And for good reason.  We humans so easily lose the plot, complicate things, become argumentative; we get muddled, we make ends out of our means, we worship false gods. The idols used to be made of wood and stone. Now they are fashioned from our chosen beliefs and our systems.  

These difficulties are apparent among climate campaigners. As I shall now illustrate – at the risk of affronting some and making myself seem silly.  You may recall that the principal outcome of Novembers COP-27 meeting was agreement to make payments for loss and damage to countries most at risk from rising sea levels.  Campaigners for climate justice took satisfaction from this advance. They were not the only ones satisfied by the results of COP 27.  So were the fossil fuel lobbyists – because so little progress was made on agreements to reduce emissions. 

The situation brought to  mind a graphic image from Tolstoy; he wrote:  “I sit on a man's back choking him and making him carry me, and yet assure myself and others that I am sorry for him and wish to lighten his load by all means possible… except by getting off his back.” 

Friends, the truth is the rich nations could agree to give ten times the amount committed at COP 27 and it would still be inadequate – unless we drive down the use of fossil fuels.  Carbon is the crux. Of course, much else needs to be done regarding bio-diversity; but every other climate and environmental action is harder if we are not reducing CO₂ emissions.  So let us not take false comfort.  

At this point I become cantankerous. I start banging on. Yes, I welcome a whole range of governmental initiatives to tackle environmental concerns; support for threatened communities is a humanitarian no-brainer.  But only in addition to, not instead of, resolute action to cut out carbon.  Think icing and cake, alligators and swamps, for heaven’s sake!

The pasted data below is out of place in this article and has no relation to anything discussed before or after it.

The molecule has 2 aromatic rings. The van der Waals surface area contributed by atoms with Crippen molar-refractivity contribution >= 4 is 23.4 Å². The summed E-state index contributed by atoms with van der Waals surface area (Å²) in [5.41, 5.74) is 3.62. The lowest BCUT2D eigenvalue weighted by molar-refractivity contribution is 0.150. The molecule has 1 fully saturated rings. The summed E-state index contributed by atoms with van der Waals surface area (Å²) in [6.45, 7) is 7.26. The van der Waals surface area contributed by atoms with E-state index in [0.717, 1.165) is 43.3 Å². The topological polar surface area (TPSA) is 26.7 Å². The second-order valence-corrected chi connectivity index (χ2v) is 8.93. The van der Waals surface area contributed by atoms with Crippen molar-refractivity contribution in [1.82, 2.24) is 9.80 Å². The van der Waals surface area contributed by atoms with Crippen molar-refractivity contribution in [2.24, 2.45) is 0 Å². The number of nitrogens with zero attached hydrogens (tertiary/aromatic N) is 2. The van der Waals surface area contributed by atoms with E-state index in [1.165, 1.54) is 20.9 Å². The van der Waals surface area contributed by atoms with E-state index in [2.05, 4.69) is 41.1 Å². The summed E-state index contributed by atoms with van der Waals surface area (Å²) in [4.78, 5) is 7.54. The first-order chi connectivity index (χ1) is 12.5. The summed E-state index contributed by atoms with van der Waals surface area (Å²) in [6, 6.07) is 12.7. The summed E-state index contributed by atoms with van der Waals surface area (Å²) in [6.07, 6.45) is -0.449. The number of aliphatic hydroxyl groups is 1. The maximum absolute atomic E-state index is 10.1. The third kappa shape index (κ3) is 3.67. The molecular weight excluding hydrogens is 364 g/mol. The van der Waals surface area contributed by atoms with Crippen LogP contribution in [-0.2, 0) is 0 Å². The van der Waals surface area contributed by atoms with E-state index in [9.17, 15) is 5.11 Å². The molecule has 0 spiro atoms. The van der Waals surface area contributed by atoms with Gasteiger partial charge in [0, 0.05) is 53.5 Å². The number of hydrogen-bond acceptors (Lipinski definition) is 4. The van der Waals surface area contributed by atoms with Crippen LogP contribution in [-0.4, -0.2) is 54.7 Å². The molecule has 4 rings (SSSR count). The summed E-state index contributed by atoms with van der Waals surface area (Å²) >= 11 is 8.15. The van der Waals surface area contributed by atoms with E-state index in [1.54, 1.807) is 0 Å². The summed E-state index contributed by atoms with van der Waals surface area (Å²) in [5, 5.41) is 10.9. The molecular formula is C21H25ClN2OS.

That is just one example; other differences over climate policy reflect divisions in society.   Yet never has unity been more important. A greener party winning an election or two will not be enough.  Always, competing crises demand political attention.  Rival ideologies make any political agreements hard to sustain.  

I wonder how many here tonight remember the Jubilee 2000 campaign? Its call was simple: ‘Cancel the debt!’? Churches were absolutely central to that campaign – it succeeded, and had a huge impact even if it did not do everything.  So we have united to swing the weather vanes before.  Could we have a comparable, very simple, unifying focus for climate work?   It is harder this time – it is not enough to agree a policy with others sympathetic to our climate concerns. We need a consistent commitment for a decades-long transition. 

We need to make common ground with those who are sceptical, confused, uninterested, misinformed or who simply do not have the space in their lives to be concerned beyond day-to-day survival.  They too are our fellow citizens.  

I believe the approach known as Climate Income could provide a simple unifying focus.  This approach uses a rising levy on fossil fuels simply to price them out of the market.  The proceeds of the levy are returned to adult citizens at a flat rate.  This doesn’t just protect the poor, it makes them better off.  At the same time,  it stimulates investment in sustainable energy systems and infrastructure and reduces the need for government programmes and investment. It has been adopted in other countries.  It has supporters in all the main political parties in the UK. And in Churches – with Steven Croft, Bishop of Oxford, embracing it. 

For several years I have been drawn to support Climate Income. I found that putting it aside was not an option for me.  I know that much else in the world demands attention.  Your promptings may be for very different work.  St Francis’ dying words come to mind: I have done what was mine to do; go and do what is yours to do.   

My plea is that you consider whether part of the work that is yours to do, individually and as churches, is to spread the good news, the unifying news, of Climate Income. 

RP  21st January 2023